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Abandoned Women of India

The supreme court of India made a landmark decision on the 22nd of August, to strike down the controversial practice of triple talaq (divorce by uttering ‘Talaq’ thrice to the wife in person, or at times over Whatsapp message or a phone call) in Muslim communities. However, another important issue affecting millions of women in the country across religions and communities remains to be addressed, the issue of ‘abandoned women’, where men simply walk out of the marriage without even uttering these words or any other formalities: legal or otherwise.

There are 2.3 million separated and abandoned women in India, the number is huge, approximately two times the number of divorced women as per the last census. There are close to two million Hindu women who are abandoned and separated; this number is 2.8 lakhs for Muslims, 0.9 lakh for Christians and 0.8 lakh for other religions. However, no concrete steps have been taken to support these destitute women.

The problem of this scale has its roots in cities as well as rural India. One such story is from a fishing village in the southern tip of India where a mother and both her daughters have been a victim of this sort of abandonment. Amudha and Selvi were just 2 and 5 years old respectively when their father left their mother for another woman. Little did they know that history would repeat itself.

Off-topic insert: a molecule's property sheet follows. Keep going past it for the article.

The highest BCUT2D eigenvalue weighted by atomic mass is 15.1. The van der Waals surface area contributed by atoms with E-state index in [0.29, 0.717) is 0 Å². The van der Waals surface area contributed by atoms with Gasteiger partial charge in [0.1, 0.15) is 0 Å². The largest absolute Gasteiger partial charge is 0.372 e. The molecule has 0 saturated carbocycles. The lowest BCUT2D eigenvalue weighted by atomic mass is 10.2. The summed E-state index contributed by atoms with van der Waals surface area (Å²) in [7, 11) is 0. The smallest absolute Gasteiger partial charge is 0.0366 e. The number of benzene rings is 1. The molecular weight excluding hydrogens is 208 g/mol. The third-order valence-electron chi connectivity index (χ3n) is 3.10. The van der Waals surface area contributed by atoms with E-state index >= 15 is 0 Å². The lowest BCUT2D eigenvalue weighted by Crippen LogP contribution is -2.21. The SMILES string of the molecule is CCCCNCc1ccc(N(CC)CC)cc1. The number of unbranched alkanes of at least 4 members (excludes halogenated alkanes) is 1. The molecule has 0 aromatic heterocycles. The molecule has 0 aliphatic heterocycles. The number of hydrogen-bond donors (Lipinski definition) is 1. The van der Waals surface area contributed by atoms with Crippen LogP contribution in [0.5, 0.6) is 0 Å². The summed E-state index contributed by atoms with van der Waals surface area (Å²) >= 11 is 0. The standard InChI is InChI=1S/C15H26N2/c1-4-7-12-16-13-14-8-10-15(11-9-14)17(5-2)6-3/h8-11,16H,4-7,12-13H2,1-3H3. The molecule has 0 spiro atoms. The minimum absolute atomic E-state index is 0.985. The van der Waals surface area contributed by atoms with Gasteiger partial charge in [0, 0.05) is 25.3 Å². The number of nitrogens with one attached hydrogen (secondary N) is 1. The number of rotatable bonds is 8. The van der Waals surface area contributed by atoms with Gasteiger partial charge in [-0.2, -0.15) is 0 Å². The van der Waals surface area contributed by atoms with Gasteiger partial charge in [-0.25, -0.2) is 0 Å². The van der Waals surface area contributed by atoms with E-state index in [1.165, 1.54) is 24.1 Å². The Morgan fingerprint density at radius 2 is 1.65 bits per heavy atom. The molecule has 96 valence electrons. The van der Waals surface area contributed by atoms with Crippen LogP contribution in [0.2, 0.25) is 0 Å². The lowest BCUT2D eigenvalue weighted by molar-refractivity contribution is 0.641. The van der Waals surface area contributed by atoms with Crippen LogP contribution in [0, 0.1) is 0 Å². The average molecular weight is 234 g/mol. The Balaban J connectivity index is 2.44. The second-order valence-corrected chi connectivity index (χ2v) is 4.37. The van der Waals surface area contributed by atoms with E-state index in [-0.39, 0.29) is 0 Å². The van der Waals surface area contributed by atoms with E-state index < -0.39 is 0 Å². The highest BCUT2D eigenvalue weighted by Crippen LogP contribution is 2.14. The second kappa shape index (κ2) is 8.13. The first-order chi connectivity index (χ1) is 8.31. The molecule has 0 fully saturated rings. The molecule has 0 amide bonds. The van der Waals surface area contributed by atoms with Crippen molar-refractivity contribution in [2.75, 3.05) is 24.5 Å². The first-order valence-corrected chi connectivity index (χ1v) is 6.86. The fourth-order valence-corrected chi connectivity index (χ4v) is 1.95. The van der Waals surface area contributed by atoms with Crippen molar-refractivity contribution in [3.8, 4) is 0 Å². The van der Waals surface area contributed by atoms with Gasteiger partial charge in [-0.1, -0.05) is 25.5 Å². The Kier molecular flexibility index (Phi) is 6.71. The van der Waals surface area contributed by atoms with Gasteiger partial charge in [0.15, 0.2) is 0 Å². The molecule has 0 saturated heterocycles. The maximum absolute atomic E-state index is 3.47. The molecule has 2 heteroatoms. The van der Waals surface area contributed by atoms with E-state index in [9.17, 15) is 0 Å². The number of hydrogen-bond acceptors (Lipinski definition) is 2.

Muthukaraupayi, 52 was abandoned by her husband 24 years ago for another woman without any legal divorce or compensation. She has been working as a fisherwoman to support her two daughters.

Amudha,26 and Selvi,29 were only 2 years and 5 years old when their father left them. The daughters, without any protection of a father, struggled all their lives to survive.

The village is a Hindu dominant village and they belong to its most backward caste ‘mutharaiyar’. With limited education opportunity, the girls are married before the legal age of 18, and hence parents don’t register the marriage in the court. Most of the marriages involve dowry from 2 lakhs to 10 lakhs, following the age-old traditions. Later, if there are any issues in the marriage; there are no legal proceedings due to lack of a legal binding, money and awareness; and the village leaders solve these cases on their own outside courtroom.